From there to here

I’ve had to write a bio for something I’m working on and it’s made me consider how I got into this writing lark in the first place.

Like many other people, I became interested in writing creatively at school and seemed to excel at it. I had a very encouraging teacher, which helped. I was also a very keen reader as a child – I would read anything and everything I could get my hands on; even the cereal packets at the breakfast table.

But I didn’t get into writing for a living in the conventional way. Actually, I never seem to do things in the normal way! Most people these days take their A’levels in the sixth form and go onto Uni; studying English, or Creative Writing, or Media Studies or something relevant. Instead, I did a business studies course, started working at 16 and a half in a variety of jobs and studied English A’level at night school. Some years later I enrolled on one of the writing correspondence courses of the type you see advertised in magazines, so for a couple of years I was doing assignments with my tutor on short stories, articles, life writing and more. At that time I found I was better at the non-fiction pieces and started writing for a church magazine and speculatively for a couple of local publications.

Not long after, I was working for a local community magazine as a reporter and editorial assistant, progressing to Editor which was more of a case of being in the right place at the right time I guess. Since then, I have been a writer and editor for a number of publications and organisations, as well as a freelance copywriter, PR consultant and editor, whilst also cutting my teeth as a children’s author and short story writer. My writing career has spanned 25 years and I have earned a good living through writing/editing everything from adverts and press releases through to features and website copy.

More recently, I have concentrated on writing fiction; so far it hasn’t been nearly as succesful or lucrative but I’m working on it.

I’m hoping that my unusual introduction to a writing career will inspire others. Yes, of course it would have been easier to do that degree at the beginning of my career but, I’ve trained and learned as I have gone along and had a rich and varied life to draw upon for subject matter. The most important thing I have learned is that if you really want something, you must have self belief that it can happen.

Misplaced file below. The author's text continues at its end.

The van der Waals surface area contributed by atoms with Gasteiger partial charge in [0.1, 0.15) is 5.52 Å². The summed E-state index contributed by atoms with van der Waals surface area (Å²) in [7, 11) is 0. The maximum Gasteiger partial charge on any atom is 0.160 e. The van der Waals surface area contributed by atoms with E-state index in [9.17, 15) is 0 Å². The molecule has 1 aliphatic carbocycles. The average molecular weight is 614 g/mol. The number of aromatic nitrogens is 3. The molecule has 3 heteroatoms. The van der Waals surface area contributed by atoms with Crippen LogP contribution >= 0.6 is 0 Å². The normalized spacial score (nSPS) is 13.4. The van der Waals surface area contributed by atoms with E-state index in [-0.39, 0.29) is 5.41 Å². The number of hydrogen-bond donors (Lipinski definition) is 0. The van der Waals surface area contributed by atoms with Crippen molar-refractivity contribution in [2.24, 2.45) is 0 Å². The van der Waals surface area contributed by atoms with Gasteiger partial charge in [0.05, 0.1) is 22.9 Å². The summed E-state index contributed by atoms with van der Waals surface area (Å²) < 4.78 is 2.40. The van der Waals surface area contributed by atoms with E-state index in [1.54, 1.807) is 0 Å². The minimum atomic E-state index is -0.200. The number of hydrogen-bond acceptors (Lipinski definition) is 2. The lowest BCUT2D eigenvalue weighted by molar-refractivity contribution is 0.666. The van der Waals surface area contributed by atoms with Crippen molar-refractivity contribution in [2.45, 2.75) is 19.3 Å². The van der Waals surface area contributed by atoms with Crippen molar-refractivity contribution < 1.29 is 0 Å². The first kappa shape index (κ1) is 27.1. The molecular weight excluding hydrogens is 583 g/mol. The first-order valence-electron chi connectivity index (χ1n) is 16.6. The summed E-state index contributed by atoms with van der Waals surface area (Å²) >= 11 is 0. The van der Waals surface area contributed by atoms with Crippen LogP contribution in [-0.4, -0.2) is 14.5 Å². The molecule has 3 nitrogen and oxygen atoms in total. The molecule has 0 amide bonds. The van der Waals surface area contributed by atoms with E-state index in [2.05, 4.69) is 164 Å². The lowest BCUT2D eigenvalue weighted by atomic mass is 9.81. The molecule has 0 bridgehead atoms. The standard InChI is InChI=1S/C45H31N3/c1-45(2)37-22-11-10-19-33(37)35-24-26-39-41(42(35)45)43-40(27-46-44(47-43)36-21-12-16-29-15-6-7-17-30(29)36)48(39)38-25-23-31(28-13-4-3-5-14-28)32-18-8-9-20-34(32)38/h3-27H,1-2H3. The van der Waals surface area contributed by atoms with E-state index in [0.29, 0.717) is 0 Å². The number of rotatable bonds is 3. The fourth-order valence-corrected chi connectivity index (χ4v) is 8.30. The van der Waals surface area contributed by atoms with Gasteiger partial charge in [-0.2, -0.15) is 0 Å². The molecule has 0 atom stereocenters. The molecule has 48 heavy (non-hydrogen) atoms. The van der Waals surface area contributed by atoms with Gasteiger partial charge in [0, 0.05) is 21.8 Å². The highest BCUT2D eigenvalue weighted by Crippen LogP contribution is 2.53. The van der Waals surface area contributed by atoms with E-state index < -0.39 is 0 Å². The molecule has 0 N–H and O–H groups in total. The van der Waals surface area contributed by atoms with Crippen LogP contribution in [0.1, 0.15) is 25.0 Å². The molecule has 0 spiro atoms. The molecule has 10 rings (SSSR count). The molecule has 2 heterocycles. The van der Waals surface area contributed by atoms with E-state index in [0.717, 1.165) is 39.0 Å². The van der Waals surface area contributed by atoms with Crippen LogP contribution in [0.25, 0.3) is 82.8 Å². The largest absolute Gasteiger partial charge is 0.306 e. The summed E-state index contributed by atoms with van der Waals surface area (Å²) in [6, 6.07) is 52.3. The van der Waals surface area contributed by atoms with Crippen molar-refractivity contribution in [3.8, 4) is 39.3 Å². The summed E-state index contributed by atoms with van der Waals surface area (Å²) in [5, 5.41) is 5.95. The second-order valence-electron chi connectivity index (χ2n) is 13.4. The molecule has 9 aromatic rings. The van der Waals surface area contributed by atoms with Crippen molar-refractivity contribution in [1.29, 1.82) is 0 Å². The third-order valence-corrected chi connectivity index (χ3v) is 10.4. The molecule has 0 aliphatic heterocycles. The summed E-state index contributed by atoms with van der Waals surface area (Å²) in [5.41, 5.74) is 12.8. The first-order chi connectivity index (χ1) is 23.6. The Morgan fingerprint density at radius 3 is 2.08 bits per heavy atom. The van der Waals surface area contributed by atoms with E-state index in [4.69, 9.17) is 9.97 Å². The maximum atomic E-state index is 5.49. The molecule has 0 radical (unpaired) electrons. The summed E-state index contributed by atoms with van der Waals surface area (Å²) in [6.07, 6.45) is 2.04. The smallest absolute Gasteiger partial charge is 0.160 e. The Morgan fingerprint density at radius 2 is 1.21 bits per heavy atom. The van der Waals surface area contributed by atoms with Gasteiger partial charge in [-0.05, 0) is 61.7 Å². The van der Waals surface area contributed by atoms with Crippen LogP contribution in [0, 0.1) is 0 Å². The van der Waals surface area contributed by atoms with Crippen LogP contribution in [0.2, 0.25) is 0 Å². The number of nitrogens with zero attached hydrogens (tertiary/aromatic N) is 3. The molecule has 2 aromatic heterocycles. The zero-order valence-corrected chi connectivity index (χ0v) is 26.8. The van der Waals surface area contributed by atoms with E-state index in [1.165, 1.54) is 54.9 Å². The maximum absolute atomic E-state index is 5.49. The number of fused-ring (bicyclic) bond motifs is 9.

Fiction writing and events

Recently I went to an event along with two other members of my writing group @vivmillera and @mapike2013. It was run by the Dorset Writers’ Network at the Arts University of Bournemouth. The best aspects of the event were that a) it was free and b) you got a chance to meet with other writers.

I really enjoy meeting up with other scribes and hearing what they’ve been working on;  whether they are old hands at this writing stuff, or whether they are completely new to it and finding their way. The age range comprised Uni students in their twenties to octogenarians, and quite a few in-betweenies like me, proving age is certainly no barrier to writing.  It was a pleasure to bump into Tracy Baines and Gail Aldwin and a few other people I knew.

As a bonus, there were two mini workshops; one by Maria Donovan looking at how to pitch your novel to agents and publishers and the other by Peter Roe about using modern media (smartphones) as a device to move on your story, rather than by face-to-face conversation. This is the session I had picked and it certainly gave me food for thought.

At the book sales table I met Kathy Sharp, who was doing a grand job selling other people’s books as well as her own. I hadn’t realised how many she had written. I fear I can never come away from a book sale or shop without buying something, so I finally decided on Maria Donovan’s intriguingly entitled novel The Chicken Soup Murder. I’m a sucker for a good title! The last book I bought based on its title alone was Game of Scones by Samantha Tonge, which I enjoyed. And, though I have only got through the first few pages of Maria Donovan’s book, the beginning is excellent.

Of course, attending workshops and events means there is less time for the actual writing but, I always come away inspired, and ready to do battle with the computer keyboard again. Happy writing!